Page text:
On Thursday night, Comedy Central mainstay Jon Stewart will sign off of his program, The Daily Show, for the last time. Stewart, 52, has been the key face for the entire network for 16 years; his replacement, Trevor Noah, will not come close to replacing his idolized status.
For nearly two decades, Stewart has been a bugaboo of the right, masquerading as an evenhanded comedian who will target anything funny while focusing his ire on conservatives. His signoff will be a welcome development for both the right and the credibility of the media.
Stewart’s “clown nose on, clown nose off” routine enchanted a generation of young people. Even though Stewart was born during the tail end of the Kennedy administration, young Americans see cynicism as a brand: being a smartass is for young people. And Stewart was a smartass. Young people never bothered to pay attention that his smartass routine allowed him to play them for fools.
Stewart never appeared to take politics seriously. He continually noted to people that his was a “fake news” show – wink, wink, but we’re more real than the real news, because that’s full of liars! Stewart’s basic premise was this: comedy is news, and news is comedy. His audience wasn’t wrong to respond to the signal that he was attempting a news show, and they weren’t wrong to take him seriously. That was his entire gimmick: he was a comedian, for God’s sake, and he was still more credible than the rest of the media!
His audience was wrong to mistake his cynical attitude about conservative politics for a generalized cynicism about the political universe or the leftist media, however.
Stewart himself claimed to be acidic about the state of politics across the board, but he reserved his cynicism for one side of the political aisle. That’s why Stewart called a rally along with political blackface artist Stephen Colbert in response to the Tea Party, not in response to Occupy Wall Street. It’s why Stewart browbeat CNBC’s Jim Cramer in wholly serious fashion and routinely turns serious to shout the f-word at Fox News hosts.
Meanwhile, Stewart’s overall enchantment with President Obama blurred the line between fawning coverage and outright worship. From defending Obamacare to championing Obama’s deal with Iran, from hammering Obama’s critics to making jokes about how decent a man President Obama is, Stewart never wavered from his overall quest: to push his politics of the left, while maintaining the ruse – with a straight face, ironically – that all he cared about were ratings.
That’s why Stewart has struggled in recent weeks to explain acting as Charley McCarthy to President Obama’s Edgar Bergen, attempting to laugh it off as a media-created scandal – an amazing about face for a member of the media who has spent his career puncturing the perverse relationship between media members and political figures.
That’s why the left universally mourns him leaving The Daily Show behind. “He made the position what it was and he was smart and talented enough to imagine what this could be,” fellow comedian-turned-political-hack Senator Al Franken (D-MN) explained. President Obama himself appeared repeatedly on Stewart’s program, most recently to joke that he wanted to use an executive order to keep Stewart on-air. “I cannot believe you’re leaving before me,” Obama said. “I’m going to issue an executive order. Jon Stewart cannot leave the show. It’s being challenged in the courts.” It’s difficult to imagine any other comedian earning such accolades from the infamously egoistic commander-in-chief.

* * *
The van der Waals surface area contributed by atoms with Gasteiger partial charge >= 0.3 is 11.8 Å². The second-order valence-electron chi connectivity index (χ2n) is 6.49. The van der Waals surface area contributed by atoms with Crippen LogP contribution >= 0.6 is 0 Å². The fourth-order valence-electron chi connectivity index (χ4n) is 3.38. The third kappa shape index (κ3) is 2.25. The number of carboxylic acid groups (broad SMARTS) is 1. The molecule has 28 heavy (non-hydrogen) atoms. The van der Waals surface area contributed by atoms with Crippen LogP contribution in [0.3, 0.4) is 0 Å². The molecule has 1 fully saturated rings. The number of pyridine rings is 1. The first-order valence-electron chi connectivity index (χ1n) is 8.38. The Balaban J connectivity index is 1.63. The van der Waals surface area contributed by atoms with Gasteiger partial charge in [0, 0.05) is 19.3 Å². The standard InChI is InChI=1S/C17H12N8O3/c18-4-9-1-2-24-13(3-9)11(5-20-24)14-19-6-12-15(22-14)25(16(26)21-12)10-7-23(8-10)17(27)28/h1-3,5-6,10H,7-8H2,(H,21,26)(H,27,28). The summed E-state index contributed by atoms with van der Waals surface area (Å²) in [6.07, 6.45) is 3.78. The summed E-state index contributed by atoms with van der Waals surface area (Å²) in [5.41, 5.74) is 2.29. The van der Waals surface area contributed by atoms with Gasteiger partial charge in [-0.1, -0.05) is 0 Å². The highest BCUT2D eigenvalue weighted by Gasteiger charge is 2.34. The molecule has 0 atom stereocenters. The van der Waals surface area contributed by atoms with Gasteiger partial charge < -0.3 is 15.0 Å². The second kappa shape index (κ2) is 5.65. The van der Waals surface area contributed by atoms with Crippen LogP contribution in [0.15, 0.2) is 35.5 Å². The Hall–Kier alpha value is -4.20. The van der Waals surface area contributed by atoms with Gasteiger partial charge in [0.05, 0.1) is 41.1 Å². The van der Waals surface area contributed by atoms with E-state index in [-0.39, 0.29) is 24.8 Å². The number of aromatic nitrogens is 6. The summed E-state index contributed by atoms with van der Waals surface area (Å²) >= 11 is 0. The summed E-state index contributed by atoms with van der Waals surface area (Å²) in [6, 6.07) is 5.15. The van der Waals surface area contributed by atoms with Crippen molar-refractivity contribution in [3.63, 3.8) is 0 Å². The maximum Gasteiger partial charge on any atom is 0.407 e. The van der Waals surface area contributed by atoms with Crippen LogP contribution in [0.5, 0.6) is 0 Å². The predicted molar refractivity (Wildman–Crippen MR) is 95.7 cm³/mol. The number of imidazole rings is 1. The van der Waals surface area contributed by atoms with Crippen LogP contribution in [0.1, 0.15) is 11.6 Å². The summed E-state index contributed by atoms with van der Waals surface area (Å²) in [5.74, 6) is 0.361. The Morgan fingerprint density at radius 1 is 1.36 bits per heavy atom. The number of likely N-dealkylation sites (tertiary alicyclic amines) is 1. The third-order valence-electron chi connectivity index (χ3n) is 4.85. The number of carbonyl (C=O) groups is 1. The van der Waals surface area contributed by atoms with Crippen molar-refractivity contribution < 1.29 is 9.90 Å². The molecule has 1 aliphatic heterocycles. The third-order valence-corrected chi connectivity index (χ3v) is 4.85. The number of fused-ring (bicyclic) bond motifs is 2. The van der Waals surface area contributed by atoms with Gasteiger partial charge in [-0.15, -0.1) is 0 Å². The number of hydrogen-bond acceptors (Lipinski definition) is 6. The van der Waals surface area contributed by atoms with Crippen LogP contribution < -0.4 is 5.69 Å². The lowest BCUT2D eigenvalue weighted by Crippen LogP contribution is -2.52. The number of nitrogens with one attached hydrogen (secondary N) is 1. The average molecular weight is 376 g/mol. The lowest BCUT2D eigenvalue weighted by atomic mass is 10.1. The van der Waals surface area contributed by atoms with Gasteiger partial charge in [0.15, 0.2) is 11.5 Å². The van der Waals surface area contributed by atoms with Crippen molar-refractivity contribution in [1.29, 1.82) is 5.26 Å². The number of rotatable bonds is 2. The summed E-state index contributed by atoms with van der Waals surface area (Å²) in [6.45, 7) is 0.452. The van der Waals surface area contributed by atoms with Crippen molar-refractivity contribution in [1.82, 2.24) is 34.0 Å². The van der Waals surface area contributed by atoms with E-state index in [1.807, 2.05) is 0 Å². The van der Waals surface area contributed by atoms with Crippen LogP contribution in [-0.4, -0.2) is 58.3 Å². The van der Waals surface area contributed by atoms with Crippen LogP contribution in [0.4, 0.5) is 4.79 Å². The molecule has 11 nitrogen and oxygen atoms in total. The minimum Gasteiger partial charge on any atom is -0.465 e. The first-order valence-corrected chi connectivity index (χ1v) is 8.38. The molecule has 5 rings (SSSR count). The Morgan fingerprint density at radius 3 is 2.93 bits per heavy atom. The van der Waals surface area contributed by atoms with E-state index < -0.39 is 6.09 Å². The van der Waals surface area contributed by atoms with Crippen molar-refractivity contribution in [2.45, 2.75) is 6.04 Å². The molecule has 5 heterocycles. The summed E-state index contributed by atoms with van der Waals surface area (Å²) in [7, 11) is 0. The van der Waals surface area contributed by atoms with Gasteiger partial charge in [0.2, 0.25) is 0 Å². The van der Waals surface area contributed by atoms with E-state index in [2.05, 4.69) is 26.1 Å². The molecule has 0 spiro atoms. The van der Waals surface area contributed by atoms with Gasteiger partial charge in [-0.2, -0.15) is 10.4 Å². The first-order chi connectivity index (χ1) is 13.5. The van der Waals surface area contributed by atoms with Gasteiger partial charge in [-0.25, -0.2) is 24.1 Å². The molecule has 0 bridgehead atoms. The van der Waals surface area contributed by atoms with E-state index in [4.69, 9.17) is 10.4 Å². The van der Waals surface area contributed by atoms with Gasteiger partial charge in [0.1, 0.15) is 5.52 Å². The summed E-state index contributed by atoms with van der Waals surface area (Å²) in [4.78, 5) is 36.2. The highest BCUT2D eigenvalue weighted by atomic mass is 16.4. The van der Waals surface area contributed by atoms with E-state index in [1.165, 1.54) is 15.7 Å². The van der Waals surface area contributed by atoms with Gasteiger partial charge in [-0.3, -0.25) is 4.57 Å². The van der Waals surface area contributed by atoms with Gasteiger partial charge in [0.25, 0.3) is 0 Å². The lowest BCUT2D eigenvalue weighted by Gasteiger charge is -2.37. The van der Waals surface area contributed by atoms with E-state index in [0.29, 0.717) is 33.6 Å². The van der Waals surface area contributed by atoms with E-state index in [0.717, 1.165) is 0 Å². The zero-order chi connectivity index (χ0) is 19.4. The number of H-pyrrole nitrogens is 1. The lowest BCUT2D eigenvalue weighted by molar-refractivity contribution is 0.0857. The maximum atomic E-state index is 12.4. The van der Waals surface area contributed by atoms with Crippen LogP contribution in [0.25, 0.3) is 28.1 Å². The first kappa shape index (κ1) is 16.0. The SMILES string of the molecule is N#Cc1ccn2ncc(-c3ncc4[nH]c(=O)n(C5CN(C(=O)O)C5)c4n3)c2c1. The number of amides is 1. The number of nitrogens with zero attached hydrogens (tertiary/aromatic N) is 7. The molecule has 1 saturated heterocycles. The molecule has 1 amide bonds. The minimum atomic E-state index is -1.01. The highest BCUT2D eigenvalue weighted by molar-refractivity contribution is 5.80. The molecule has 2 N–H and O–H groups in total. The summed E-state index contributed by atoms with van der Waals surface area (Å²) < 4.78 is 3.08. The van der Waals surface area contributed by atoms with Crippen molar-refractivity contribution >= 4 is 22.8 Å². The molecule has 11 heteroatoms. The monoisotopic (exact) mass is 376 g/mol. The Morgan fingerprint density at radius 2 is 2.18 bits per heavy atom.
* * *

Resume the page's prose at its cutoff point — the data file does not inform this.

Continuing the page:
And while Stewart was undoubtedly talented – or rather, his writers were – Stewart also had the easiest job in media. He appeared nightly before an audience of simpletons, cued to laugh and cheer by his funny faces. He didn’t even need jokes: he could just run a clip from Fox News, any clip, and then screw his face up in his patented “I don’t get it, I must be stupid, no, actually, they’re stupid” expression, raise his voice in incredulity, and then shrug. This had his trained seals rolling in the aisles. Jon Stewart without his live laugh track would be dead on arrival.
Stewart could call people liars or joke about their personal lives in a way that made him seem more honest than newscasters. But he wasn’t. He was merely a member of the media elite, hobnobbing with the people he covered on the left and then pretending to be a media critic on the side. Brian Williams could never quite get away with criticizing the new media because they had broken more news than he did. But Stewart could get away with shouting at the hosts of CNN’s Crossfire, saying the show was “bad for America,” and calling Tucker Carlson a “dick,” because he could always say he was just a cynical guy being cynical about politics — even if he wasn’t cynical about the power of government. As he apparently told Crossfire co-host Paul Begala, “Imus came to Washington and bashed you guys, and he got like 300 new stations. So I think this will work out for me.”
It did. Stewart will go down in television history as a critical icon of the left, closer to Walter Cronkite than Richard Pryor. People trusted Cronkite because he was a newsman; people trusted Stewart because he bashed newsmen. Both Cronkite and Stewart were hard-core leftists dedicated to their causes, using the patina of objectivity granted by the labels “news” and “comedy,” respectively. But Cronkite wasn’t news, and Stewart wasn’t comedy. They were both motivated political figures, expertly using the tools of their trade to push their agenda.
Ben Shapiro is Senior Editor-At-Large of Breitbart News and author of the book, The People vs. Barack Obama: The Criminal Case Against The Obama Administration (Threshold Editions, June 10, 2014). Follow Ben Shapiro on Twitter @benshapiro.